The Tropical Shearwater has five subspecies.
P.b. bailloni (described above) is found in the Mascarene Islands, especially Europa Island and La Reunion.
P.b. nicolae is found in Seychelles, Maldives and Chagos Archipelago.   
P.b. colstoni occurs on Aldabra Islands, but it is genetically similar to “nicolae”.
P.b. dichrous is found in tropical Pacific Ocean. It breeds from Palau and Marianas E to Gambier Island.
This race is very small, with dark margins to the underwings and dark undertail-coverts. There are some dirty patches on breast sides and variable white sides to the rump.
P.b. gunax occurs in SW Pacific Ocean and breeds on Vanuatu.    
This one is slightly larger, with bigger bill than “dichrous”. It is blacker on the upperparts and the crown is darker. The undertail-coverts are dark.

The Tropical Shearwater is a marine bird, but it breeds in colonies on islands, rocky islets and coral reefs, on sea cliffs and slopes, especially earthy slopes with some vegetation.
Depending on the range, these birds can be seen at various elevations, up to 1,700 metres on La Reunion, but usually between 400 and 900 metres.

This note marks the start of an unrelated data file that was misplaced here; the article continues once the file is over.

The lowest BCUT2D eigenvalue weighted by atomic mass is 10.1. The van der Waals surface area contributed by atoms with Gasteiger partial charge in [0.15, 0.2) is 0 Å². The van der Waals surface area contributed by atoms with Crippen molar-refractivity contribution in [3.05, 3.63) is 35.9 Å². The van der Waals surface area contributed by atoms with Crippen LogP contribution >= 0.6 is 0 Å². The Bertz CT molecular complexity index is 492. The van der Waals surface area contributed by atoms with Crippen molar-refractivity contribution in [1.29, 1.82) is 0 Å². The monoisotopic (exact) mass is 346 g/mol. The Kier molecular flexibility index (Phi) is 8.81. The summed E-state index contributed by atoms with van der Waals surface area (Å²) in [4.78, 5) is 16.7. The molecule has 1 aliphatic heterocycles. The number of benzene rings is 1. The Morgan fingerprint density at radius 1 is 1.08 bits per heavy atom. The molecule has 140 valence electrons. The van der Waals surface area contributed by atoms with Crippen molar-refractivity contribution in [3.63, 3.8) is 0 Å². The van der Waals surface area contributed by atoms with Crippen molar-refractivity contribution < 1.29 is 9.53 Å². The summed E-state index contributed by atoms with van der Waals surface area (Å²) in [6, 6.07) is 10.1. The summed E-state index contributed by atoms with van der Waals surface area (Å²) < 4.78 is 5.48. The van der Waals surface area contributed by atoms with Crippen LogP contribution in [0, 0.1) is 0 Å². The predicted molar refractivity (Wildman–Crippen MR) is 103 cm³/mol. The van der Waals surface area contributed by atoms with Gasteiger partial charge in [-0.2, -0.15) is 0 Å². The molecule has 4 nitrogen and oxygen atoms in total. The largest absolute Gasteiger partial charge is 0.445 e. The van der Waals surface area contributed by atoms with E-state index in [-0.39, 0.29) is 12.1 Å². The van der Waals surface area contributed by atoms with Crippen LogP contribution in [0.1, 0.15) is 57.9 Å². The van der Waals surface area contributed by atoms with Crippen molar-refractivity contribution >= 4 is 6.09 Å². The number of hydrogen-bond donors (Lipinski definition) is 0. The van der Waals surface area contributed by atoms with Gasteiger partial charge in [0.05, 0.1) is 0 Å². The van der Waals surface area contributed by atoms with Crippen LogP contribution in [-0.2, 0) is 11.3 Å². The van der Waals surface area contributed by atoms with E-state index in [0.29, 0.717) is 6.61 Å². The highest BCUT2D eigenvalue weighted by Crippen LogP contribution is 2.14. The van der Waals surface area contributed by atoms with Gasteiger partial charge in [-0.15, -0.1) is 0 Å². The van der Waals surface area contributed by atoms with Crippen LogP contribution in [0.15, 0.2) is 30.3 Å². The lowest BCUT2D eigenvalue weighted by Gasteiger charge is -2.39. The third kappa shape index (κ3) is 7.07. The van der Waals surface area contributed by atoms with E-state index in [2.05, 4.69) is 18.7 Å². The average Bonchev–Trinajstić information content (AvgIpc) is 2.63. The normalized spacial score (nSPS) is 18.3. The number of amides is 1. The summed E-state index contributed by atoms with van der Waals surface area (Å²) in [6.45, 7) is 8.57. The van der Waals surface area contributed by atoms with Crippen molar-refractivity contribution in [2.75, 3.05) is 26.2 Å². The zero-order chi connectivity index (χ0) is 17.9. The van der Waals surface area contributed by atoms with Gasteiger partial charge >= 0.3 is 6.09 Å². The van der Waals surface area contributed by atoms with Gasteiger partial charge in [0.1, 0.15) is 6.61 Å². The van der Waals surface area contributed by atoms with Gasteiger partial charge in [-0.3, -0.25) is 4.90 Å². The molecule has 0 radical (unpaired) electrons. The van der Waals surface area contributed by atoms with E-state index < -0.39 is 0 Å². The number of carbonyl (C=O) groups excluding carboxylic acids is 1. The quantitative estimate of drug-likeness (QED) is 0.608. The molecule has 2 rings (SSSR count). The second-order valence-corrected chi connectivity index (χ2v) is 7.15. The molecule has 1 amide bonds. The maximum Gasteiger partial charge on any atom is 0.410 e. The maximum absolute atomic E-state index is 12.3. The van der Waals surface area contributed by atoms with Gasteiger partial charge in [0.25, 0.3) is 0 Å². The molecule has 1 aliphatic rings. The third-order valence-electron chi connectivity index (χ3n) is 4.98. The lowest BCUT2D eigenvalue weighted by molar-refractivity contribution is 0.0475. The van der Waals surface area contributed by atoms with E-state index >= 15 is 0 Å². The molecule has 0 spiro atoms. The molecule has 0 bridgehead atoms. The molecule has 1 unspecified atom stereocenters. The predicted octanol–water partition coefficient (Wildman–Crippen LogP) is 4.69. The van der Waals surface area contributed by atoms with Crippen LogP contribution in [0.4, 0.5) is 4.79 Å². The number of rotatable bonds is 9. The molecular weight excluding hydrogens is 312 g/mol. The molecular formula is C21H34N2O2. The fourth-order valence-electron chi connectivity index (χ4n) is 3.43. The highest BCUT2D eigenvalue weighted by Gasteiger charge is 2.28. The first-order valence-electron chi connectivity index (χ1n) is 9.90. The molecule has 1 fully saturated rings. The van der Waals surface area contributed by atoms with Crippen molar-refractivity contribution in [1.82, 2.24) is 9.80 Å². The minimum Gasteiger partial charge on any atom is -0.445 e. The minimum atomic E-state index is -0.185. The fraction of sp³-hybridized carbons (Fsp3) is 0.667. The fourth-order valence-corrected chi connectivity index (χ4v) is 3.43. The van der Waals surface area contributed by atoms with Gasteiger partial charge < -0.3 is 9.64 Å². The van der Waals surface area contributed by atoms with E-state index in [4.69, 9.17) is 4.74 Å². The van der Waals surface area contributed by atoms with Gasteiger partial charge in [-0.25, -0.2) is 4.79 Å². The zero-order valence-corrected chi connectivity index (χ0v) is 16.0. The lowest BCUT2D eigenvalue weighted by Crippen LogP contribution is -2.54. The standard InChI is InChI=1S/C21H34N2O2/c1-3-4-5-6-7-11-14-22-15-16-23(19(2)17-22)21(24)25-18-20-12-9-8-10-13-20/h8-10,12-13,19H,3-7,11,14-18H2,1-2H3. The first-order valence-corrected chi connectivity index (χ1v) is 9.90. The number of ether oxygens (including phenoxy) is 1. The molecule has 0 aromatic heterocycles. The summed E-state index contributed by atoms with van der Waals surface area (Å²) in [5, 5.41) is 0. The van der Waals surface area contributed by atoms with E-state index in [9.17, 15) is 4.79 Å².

Outside this period, it is pelagic and remains in offshore waters.

The Tropical Shearwater is typically silent at sea. However, at the colonies, they have a large repertoire of sounds given in flight over the colony, or from the ground, including from inside the nest-burrow.
The calls include series of rapidly repeated crows, coos and croons (the latter lasting 2-3 seconds and audible over 100-500 metres). We can also hear howls, cackles, trills, moans and various other types of sounds.
Calling is more intense at the beginning of the breeding season, especially during the night, but it is rare during the day.

The Tropical Shearwater feeds on small fish, small crustaceans and squid.